development of antibodies to the virus. The study data are presented in Tables 1
and 2.
For each of the six characteristics listed in Table 1 determine whether or not it is a
potential confounder for the association between HIV and incident CMV infection.
Explain your reasoning.
Table 1: Baseline characteristics of the study participants
HIV HIV
positive negative
Mean Age (years) 47.3 47.1
African American (%) 37.3 18.9
Male (%) 54.0 52.9
Mean Body mass index (kg/m2) 23.2 27.9
Intravenous drug use (%) 35.4 4.1
Mean CD4 lymphocyte count (cells/mm3) 187 1440
Table 2: Associations of study characteristics with incident CMV infection
Unadjusted relative risk
of CMV infection
HIV disease 4.05
Age (per 10-year higher) 2.92
African American (compared to Caucasian) 1.01
Male (compared to female) 2.05
Body mass index (per 5 kg/m2 higher) 1.03
Intravenous drug use (yes versus no) 1.86
CD4 lymphocyte count (per 100 cells/mm3 increase) 2.70
2
(b) The Heart and Estrogen/Progestin study (HERS) was randomized clinical trial of
hormone replacement therapy in post-menopausal women with existing coronary
heart disease (CHD)2. We will consider multiple linear regression models fit to
baseline data collected on the cohort of 2,763 women3. For the purposes of this
question, you can think of the data as coming from a cross-sectional study.
i. [3 marks] Consider the fitted multiple linear regression model presented in
Table 3. The response is LDL cholesterol and the primary exposure or vari-
able of interest is body mass index (BMI) (a continuous variable measured in
kg/m2). A set of potential confounders are also included in the model: age,
ethnicity (nonwhite), smoking, and alcohol use (drinkany). Age is a continu-
ous explanatory variables and the rest are binary explanatory variables. Give
a precise written interpretation of the regression parameter for the BMI term.
Is this result statistically significant?
ii. [1 mark] Using the model in Table 3 find the predicted LDL cholesterol value
for a 65 year old woman, who is white, doesn’t smoke but does occasionally
drink and who has a BMI of 24 kg/m2.
iii. [2 marks] Now consider the fitted multiple linear regression model presented
in Table 4. This model includes a binary indicator of statin use (a class of
drugs used to lower cholesterol levels) and the interaction between this vari-
able and BMIc. Note that the BMI variable has been centred its mean value
of 28.6 kg/m2 (i.e. BMIc=BMI-28.6). This makes the parameter estimate for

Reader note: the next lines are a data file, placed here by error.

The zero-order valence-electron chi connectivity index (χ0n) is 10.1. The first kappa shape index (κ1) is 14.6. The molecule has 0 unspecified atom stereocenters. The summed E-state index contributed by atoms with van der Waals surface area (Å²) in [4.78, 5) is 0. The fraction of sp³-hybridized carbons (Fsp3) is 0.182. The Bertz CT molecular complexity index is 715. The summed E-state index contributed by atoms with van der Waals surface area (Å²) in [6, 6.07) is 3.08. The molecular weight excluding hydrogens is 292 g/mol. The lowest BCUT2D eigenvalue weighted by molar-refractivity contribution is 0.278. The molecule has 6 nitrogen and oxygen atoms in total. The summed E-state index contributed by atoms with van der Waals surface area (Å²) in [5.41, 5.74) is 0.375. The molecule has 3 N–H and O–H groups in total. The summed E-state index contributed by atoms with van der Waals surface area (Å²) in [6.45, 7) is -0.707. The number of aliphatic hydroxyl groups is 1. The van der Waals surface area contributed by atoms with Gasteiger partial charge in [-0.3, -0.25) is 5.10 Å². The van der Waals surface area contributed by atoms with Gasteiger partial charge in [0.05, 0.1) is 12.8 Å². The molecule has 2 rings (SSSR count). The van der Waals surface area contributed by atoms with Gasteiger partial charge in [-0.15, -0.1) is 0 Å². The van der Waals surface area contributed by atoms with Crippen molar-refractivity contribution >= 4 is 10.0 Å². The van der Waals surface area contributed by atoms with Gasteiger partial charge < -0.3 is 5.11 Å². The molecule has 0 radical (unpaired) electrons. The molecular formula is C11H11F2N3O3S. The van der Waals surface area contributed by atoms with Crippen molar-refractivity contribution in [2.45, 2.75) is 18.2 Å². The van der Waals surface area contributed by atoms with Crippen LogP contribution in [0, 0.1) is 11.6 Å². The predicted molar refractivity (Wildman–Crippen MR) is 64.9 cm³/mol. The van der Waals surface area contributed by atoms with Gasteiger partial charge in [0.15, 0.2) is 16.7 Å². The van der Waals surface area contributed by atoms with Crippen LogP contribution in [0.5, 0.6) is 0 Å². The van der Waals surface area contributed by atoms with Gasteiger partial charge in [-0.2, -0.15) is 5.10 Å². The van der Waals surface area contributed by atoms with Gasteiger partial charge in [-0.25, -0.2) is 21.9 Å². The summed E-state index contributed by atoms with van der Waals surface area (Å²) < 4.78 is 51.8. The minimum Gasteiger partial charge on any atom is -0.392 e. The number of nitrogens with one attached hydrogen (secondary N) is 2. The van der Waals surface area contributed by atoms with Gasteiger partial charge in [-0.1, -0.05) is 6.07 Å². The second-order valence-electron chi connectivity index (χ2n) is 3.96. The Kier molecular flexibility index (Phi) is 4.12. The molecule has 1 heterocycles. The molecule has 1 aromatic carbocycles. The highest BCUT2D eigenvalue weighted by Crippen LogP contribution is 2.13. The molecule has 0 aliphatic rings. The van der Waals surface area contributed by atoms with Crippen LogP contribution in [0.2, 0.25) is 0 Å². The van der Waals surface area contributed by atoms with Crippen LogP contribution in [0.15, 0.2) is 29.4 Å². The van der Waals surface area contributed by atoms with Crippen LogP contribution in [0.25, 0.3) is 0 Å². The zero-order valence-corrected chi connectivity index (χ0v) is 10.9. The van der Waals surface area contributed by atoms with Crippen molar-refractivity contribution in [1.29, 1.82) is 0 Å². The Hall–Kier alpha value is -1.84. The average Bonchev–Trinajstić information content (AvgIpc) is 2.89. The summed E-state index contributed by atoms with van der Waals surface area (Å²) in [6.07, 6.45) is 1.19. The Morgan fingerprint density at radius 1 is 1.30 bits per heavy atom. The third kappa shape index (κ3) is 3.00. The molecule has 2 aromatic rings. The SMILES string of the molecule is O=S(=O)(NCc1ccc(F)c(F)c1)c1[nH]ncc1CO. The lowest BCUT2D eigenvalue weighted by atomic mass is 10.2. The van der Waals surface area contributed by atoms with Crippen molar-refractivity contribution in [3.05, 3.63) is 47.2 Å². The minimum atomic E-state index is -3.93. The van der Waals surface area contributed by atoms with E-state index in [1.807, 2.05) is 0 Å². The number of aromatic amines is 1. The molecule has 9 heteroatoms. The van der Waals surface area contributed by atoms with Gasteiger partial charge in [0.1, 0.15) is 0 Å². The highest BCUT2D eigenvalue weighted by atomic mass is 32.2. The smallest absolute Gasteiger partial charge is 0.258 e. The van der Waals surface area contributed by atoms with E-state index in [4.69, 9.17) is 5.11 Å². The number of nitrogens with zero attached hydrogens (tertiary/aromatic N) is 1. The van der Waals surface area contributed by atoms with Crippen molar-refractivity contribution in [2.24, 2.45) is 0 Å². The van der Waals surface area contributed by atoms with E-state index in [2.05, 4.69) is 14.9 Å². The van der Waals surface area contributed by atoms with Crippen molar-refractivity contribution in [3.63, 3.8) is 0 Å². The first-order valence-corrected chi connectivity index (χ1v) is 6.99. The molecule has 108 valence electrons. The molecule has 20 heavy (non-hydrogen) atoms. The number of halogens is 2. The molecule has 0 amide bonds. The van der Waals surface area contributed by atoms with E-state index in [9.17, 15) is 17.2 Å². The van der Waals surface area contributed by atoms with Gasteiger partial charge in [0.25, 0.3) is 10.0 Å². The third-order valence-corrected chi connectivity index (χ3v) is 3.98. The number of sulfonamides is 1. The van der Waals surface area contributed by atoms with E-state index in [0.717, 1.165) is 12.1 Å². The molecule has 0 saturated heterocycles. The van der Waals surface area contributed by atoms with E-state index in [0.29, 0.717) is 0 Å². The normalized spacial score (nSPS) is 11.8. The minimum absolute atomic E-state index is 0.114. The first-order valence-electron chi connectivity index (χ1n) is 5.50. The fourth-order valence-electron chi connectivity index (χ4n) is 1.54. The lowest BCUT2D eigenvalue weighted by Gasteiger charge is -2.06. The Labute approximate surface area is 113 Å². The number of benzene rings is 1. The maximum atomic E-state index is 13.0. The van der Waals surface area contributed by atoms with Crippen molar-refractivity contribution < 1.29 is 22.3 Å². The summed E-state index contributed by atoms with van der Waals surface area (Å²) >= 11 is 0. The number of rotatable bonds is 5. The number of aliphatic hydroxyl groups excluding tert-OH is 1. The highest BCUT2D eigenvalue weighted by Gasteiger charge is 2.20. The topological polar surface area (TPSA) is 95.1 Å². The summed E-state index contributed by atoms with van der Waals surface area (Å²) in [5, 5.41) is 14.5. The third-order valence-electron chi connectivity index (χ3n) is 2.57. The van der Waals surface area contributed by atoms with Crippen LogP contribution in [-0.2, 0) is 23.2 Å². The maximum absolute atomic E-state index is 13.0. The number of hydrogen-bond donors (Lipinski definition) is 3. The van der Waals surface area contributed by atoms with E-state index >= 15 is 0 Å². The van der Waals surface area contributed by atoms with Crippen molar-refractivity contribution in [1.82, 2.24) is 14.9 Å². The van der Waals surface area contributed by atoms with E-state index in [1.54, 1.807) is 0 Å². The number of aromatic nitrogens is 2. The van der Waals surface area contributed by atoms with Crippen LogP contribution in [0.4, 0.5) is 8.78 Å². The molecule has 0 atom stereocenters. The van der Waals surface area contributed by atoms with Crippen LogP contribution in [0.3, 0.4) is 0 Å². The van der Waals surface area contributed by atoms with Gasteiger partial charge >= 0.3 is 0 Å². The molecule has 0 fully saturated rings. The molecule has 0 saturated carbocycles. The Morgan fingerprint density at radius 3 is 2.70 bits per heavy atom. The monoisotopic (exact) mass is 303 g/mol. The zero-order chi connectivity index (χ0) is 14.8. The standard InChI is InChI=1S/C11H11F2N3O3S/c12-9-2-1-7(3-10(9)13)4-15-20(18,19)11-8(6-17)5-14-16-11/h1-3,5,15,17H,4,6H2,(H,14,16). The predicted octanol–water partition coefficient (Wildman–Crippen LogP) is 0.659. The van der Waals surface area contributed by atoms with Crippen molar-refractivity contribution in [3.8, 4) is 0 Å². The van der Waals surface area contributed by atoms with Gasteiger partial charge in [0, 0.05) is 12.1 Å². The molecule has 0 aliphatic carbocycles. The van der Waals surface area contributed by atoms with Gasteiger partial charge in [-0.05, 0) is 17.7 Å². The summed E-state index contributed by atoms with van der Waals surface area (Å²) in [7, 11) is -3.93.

statin use more interpretable.
Using estimates from the fitted model, describe the association between BMI
(using BMIc) and LDL among statin users and non-users (2-3 sentences). Is
there evidence that statin use is an e?ect modifier for the association between
BMI and LDL cholesterol? Explain your reasoning.
2Hulley, S., Grady, D., Bush, T., Furberg, C., Herrington, D., Riggs, B. and Vittingho?, E. (1998). Randomized
trial of estrogen plus progestin for secondary prevention of heart disease in postmenopausal women. The Heart and
Estrogen/progestin Replacement Study. Journal of the American Medical Association, 280(7), 605-613.
3Vittingho?, E., Glidden, D. V., Shiboski, S. C., & McCulloch, C. E. (2011). Regression methods in biostatistics:
linear, logistic, survival, and repeated measures models. Springer Science & Business Media.
3
Table 3: Fitted multiple linear regression model from HERS study
MODEL LDL = BMI age nonwhite smoking drinkany
Parameter Estimates
Parameter Standard
Variable DF Estimate Error t Value Pr > |t|
Intercept 1 147.3153 9.2564 15.91 0.000
BMI 1 0.3591 0.1341
age 1 -0.1897 0.1131 -1.68 0.094
nonwhite 1 5.2194 2.3237 2.25 0.025
smoking 1 4.7507 2.2104 2.15 0.032
drinkany 1 -2.7223 1.4989 -1.82 0.069
Table 4: Fitted multiple linear regression model with interaction from HERS study
MODEL LDL = statins BMIc statins BMIc age nonwhite smoking drinkany
Parameter Estimates
Parameter Standard
Variable DF Estimate Error t Value Pr > |t|
Intercept 1 162.4052 7.5833 21.42 0.000
statins 1 -16.2530 1.4688 -11.07 0.000
BMIc 1 0.5821 0.1601 3.64 0.000
statins BMIc 1 -0.7019 0.2694 -2.61 0.009